There is a horizon alignment function, for this you need to draw a line along which the photo will be aligned. By adjusting the exposure, you can adjust the brightness of the picture. The Highlights Protection and Shadows Protection sliders bring out details in the highlights and shadows of the frame.
Horizon alignment in Capture NX‑D. Source: prophotos.ru
The “noise reduction” function eliminates digital noise that occurs if the picture was taken at a high ISO value or when the brightness was raised too much during processing. Noise reduction has two sliders: “Intensity” and “Sharpness”. If you twist the first one too much, you run the risk of losing small details in the picture, you can try to restore them using the second slider.
Processing ends with exporting the image to JPEG or TIFF (it weighs more than JPEG, because it saves the image without loss in compression).
Digital Photo Professional
Software for owners of Canon cameras. To download, you need to specify the serial number of the camera on the Canon website. Supports Windows, Linux and Mac.
Rough adjustment of brightness, white balance can be done by thumbnail, and then convert, for example, a batch of photos into JPEG using the batch processing function.
More fine-tuning, in addition to the functions listed in Capture NX-D4, allows you to adjust the color interpolation.
Imagine Edge Desktop
RAW converter for Sony cameras, there are versions for Windows and MacOS. It is notable for the presence of the function of remote control of the camera when connected via Wi-Fi or USB.
Raw File Converter EX 3.0
Fujifilm’s camera software runs on MacOS and Windows and is generally on par with other free converters.
Cross-platform (Windows, Linux and MacOS) and free converter, but quite slow. There are so many functions in it that their analysis is enough for a separate article.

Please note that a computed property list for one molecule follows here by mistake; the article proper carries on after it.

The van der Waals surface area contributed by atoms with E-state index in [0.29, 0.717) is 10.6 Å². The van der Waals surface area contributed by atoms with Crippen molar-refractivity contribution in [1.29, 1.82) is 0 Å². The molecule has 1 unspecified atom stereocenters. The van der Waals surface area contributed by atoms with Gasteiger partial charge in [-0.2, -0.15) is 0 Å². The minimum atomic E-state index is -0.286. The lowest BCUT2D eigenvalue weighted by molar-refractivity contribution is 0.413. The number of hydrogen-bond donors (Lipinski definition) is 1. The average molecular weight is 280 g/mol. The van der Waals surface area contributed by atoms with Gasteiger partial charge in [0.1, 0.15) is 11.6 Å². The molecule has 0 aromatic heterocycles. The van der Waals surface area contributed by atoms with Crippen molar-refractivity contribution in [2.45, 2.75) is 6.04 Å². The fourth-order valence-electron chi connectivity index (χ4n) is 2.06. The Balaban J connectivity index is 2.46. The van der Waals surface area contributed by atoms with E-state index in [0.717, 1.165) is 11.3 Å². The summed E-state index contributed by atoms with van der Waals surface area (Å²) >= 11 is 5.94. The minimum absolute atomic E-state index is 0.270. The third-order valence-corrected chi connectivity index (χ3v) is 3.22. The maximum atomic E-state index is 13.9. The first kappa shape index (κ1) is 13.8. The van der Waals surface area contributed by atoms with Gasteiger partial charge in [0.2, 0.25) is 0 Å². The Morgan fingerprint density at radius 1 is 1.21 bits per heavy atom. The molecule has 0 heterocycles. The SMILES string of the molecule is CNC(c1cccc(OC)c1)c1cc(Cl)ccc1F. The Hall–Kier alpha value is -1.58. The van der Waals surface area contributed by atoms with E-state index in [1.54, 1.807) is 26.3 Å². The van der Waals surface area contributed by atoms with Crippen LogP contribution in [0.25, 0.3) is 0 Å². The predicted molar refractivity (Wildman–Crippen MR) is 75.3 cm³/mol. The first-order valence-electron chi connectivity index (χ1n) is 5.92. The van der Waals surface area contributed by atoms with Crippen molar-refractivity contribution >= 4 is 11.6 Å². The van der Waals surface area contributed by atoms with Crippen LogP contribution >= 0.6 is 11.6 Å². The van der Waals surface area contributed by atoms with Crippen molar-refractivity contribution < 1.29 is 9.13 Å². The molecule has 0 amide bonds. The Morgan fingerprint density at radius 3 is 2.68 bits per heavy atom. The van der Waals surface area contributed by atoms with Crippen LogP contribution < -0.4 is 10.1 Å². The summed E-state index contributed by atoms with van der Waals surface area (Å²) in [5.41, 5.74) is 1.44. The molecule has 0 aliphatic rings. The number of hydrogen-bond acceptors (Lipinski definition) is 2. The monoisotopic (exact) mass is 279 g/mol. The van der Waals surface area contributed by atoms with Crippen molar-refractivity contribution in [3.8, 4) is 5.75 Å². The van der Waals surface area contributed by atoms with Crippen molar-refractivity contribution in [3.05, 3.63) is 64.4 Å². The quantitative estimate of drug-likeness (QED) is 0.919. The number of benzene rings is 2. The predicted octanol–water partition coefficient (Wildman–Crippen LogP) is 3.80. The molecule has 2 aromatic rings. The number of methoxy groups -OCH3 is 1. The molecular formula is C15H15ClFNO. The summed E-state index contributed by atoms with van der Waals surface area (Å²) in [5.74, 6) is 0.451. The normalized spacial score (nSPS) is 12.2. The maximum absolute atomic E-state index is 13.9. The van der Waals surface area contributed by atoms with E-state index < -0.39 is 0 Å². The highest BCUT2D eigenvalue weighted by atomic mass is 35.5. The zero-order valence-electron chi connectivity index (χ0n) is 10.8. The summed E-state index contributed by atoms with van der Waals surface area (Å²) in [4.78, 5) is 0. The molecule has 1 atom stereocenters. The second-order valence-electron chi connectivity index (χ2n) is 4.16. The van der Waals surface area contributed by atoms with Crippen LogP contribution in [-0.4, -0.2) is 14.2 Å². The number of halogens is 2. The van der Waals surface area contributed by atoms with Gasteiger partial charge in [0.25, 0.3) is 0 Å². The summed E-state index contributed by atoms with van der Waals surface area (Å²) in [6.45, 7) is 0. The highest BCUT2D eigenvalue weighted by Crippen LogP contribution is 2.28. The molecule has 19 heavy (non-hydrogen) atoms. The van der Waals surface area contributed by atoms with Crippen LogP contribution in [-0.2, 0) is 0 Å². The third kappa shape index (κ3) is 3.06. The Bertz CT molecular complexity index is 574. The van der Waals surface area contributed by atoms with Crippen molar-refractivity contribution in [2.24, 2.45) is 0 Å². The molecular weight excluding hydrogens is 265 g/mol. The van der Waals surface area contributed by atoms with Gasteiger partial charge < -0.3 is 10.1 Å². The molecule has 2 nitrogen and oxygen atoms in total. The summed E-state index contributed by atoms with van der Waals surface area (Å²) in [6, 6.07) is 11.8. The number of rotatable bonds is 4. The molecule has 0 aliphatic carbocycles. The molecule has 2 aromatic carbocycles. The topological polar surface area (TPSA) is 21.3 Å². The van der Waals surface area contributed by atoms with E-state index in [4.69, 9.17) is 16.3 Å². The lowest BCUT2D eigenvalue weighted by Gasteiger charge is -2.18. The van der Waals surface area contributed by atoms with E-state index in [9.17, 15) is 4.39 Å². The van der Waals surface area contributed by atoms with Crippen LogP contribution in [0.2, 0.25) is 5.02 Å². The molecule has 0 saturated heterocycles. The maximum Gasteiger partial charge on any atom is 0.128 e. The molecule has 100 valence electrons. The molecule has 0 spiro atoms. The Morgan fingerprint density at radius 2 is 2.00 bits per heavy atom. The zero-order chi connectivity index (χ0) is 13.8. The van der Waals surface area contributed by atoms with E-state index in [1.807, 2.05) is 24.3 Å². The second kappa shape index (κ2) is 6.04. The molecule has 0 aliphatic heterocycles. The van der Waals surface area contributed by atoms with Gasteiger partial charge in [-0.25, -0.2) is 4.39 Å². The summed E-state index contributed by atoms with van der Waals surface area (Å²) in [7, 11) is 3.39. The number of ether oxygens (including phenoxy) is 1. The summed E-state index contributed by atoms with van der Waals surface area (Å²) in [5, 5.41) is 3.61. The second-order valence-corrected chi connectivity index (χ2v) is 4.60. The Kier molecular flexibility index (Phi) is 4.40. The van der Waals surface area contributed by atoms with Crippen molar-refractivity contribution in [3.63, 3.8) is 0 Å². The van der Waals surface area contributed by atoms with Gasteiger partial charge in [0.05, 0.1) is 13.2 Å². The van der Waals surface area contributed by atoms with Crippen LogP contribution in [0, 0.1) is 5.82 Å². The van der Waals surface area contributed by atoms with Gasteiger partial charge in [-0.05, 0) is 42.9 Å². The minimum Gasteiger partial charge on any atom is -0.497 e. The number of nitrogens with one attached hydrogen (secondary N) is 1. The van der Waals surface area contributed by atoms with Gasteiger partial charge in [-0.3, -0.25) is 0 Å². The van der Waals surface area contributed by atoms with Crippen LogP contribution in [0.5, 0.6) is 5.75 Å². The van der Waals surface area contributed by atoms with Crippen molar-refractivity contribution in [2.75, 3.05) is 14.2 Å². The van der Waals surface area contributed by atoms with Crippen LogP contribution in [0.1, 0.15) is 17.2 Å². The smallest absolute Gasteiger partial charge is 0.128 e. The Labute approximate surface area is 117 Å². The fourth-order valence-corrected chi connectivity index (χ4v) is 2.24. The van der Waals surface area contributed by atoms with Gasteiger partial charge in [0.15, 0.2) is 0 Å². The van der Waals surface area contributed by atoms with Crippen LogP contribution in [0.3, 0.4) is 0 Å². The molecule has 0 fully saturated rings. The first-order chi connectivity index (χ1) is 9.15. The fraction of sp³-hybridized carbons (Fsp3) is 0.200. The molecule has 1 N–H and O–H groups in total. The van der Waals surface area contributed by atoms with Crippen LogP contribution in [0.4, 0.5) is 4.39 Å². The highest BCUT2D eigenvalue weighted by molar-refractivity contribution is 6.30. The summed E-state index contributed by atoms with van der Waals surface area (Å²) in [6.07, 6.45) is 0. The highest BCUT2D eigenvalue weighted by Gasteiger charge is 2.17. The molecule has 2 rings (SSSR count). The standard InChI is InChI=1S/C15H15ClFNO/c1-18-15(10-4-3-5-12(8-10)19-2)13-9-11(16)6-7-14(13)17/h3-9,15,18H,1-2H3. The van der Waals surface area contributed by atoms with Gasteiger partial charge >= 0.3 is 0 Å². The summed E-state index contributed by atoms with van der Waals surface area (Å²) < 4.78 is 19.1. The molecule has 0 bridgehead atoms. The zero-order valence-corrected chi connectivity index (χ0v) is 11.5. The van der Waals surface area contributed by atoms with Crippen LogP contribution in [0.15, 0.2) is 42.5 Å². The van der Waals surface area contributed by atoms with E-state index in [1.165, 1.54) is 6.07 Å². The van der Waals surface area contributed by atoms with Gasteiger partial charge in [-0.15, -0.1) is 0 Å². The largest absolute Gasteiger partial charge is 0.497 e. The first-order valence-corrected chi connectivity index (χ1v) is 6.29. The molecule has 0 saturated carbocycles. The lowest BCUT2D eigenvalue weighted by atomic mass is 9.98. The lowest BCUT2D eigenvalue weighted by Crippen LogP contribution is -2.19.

The processing process in this software begins with the already mentioned dematrization procedure. Raw Therapee offers different dematrization algorithms for the user’s choice. There are a lot of algorithms — some work out the details well, others show the right color better. There is no best algorithm, each one is suitable for its own situation, so the scope for experimentation is immense.
Next, the program offers the usual steps for a RAW converter: exposure and image geometry correction, white balance and color balance corrections, noise removal, sharpness correction.
Raw Photo Processor
A free converter that works exclusively on MacOS.
The program contains film profiles, captivates with a simple interface and good picture quality.
Paid converter available on Windows and MacOS. A monthly subscription costs about $28.
The converter is distinguished by the support of ICC camera profiles (i.e. color profiles — data on how the same color looks on different cameras) and a highly customizable interface. Capture One has a whole arsenal for working with color, and working with layers in it is implemented exactly like in Photoshop. If you mask one or another object in the frame, you can process it separately from the rest of the photo.
Adobe Camera Raw
Tiny plugin for Adobe Photoshop.
By default, it offers automatic settings for the main exposure parameters, and if it detects overexposed areas in the frame, it reports about it. If during processing you violated the exposure yourself, the plugin will also warn you about this. It does not have batch processing tools, but Photoshop itself will help with this.
Details on how to use the plugin can be found here.
Adobe Photoshop Lightroom
Separate paid software from Adobe. It has few differences from Camera Raw, the main thing is the presence of cataloging and support for its own plugins.
RAW is not a universal replacement for all other image encoding formats. But it’s a useful tool that will open up new creative possibilities and ways to correct mistakes while shooting.
The main pros and cons to remember about RAW:
- RAW is the original data taken directly from the camera’s matrix. The advantage of the format is that no corrections are applied to the image, and all further processing is given to the user. This is not the case with JPEGs.
— The main disadvantages of RAW: file size, shooting speed and lack of coding unification.